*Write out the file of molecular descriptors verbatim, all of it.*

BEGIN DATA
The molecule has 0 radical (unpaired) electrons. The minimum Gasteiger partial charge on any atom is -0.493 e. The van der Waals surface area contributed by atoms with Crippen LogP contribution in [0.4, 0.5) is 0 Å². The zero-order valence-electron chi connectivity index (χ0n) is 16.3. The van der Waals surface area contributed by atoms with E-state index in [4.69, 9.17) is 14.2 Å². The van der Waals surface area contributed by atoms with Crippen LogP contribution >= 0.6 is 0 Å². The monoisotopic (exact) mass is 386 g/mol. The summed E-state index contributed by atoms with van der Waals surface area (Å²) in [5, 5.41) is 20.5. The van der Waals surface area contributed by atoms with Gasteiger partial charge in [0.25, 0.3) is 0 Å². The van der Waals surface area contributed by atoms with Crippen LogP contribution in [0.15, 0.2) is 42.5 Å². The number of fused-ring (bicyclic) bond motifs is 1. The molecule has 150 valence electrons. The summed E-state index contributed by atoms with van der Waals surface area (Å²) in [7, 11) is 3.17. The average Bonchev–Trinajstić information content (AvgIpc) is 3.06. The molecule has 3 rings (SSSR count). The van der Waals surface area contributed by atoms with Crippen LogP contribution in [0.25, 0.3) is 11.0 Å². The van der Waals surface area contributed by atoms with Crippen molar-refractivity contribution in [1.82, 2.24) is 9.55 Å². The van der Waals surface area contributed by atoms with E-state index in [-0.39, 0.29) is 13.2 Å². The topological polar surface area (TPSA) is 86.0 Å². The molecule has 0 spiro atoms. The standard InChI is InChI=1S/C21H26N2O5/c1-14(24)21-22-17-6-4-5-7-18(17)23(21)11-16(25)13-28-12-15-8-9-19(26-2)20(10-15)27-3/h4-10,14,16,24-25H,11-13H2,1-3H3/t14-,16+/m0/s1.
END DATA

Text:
The molecule has 0 radical (unpaired) electrons. The minimum Gasteiger partial charge on any atom is -0.493 e. The van der Waals surface area contributed by atoms with Crippen LogP contribution in [0.4, 0.5) is 0 Å². The zero-order valence-electron chi connectivity index (χ0n) is 16.3. The van der Waals surface area contributed by atoms with E-state index in [4.69, 9.17) is 14.2 Å². The van der Waals surface area contributed by atoms with Crippen LogP contribution >= 0.6 is 0 Å². The monoisotopic (exact) mass is 386 g/mol. The summed E-state index contributed by atoms with van der Waals surface area (Å²) in [5, 5.41) is 20.5. The van der Waals surface area contributed by atoms with Gasteiger partial charge in [0.25, 0.3) is 0 Å². The van der Waals surface area contributed by atoms with Crippen LogP contribution in [0.15, 0.2) is 42.5 Å². The number of fused-ring (bicyclic) bond motifs is 1. The molecule has 150 valence electrons. The summed E-state index contributed by atoms with van der Waals surface area (Å²) in [7, 11) is 3.17. The average Bonchev–Trinajstić information content (AvgIpc) is 3.06. The molecule has 3 rings (SSSR count). The van der Waals surface area contributed by atoms with Crippen LogP contribution in [0.25, 0.3) is 11.0 Å². The van der Waals surface area contributed by atoms with Crippen molar-refractivity contribution in [1.82, 2.24) is 9.55 Å². The van der Waals surface area contributed by atoms with E-state index in [-0.39, 0.29) is 13.2 Å². The topological polar surface area (TPSA) is 86.0 Å². The molecule has 0 spiro atoms. The standard InChI is InChI=1S/C21H26N2O5/c1-14(24)21-22-17-6-4-5-7-18(17)23(21)11-16(25)13-28-12-15-8-9-19(26-2)20(10-15)27-3/h4-10,14,16,24-25H,11-13H2,1-3H3/t14-,16+/m0/s1.